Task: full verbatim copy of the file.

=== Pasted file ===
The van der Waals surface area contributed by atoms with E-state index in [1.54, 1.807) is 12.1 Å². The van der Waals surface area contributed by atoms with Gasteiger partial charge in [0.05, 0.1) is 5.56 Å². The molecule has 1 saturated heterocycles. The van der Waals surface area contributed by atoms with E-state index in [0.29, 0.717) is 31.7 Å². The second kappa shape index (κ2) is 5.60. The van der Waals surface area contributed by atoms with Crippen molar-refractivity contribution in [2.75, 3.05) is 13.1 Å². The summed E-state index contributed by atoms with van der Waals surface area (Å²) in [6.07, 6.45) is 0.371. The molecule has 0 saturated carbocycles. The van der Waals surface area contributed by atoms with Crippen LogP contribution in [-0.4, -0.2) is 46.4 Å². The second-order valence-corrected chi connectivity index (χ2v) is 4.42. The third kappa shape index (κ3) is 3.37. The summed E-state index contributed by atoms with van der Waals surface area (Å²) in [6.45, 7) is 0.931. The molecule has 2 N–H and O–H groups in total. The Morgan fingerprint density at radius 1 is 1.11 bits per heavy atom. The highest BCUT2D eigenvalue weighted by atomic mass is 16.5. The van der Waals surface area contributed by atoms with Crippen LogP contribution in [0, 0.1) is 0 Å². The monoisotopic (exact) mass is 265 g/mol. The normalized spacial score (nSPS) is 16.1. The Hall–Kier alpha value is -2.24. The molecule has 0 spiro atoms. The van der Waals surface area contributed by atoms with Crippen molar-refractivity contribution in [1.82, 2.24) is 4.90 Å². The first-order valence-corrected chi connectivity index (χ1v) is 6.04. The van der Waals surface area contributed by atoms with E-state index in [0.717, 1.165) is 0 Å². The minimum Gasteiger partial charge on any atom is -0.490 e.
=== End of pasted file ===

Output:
The van der Waals surface area contributed by atoms with E-state index in [1.54, 1.807) is 12.1 Å². The van der Waals surface area contributed by atoms with Gasteiger partial charge in [0.05, 0.1) is 5.56 Å². The molecule has 1 saturated heterocycles. The van der Waals surface area contributed by atoms with E-state index in [0.29, 0.717) is 31.7 Å². The second kappa shape index (κ2) is 5.60. The van der Waals surface area contributed by atoms with Crippen molar-refractivity contribution in [2.75, 3.05) is 13.1 Å². The summed E-state index contributed by atoms with van der Waals surface area (Å²) in [6.07, 6.45) is 0.371. The molecule has 0 saturated carbocycles. The van der Waals surface area contributed by atoms with Crippen LogP contribution in [-0.4, -0.2) is 46.4 Å². The second-order valence-corrected chi connectivity index (χ2v) is 4.42. The third kappa shape index (κ3) is 3.37. The summed E-state index contributed by atoms with van der Waals surface area (Å²) in [6.45, 7) is 0.931. The molecule has 2 N–H and O–H groups in total. The Morgan fingerprint density at radius 1 is 1.11 bits per heavy atom. The highest BCUT2D eigenvalue weighted by atomic mass is 16.5. The van der Waals surface area contributed by atoms with Crippen LogP contribution in [0, 0.1) is 0 Å². The monoisotopic (exact) mass is 265 g/mol. The normalized spacial score (nSPS) is 16.1. The Hall–Kier alpha value is -2.24. The molecule has 0 spiro atoms. The van der Waals surface area contributed by atoms with Crippen molar-refractivity contribution in [1.82, 2.24) is 4.90 Å². The first-order valence-corrected chi connectivity index (χ1v) is 6.04. The van der Waals surface area contributed by atoms with E-state index in [0.717, 1.165) is 0 Å². The minimum Gasteiger partial charge on any atom is -0.490 e.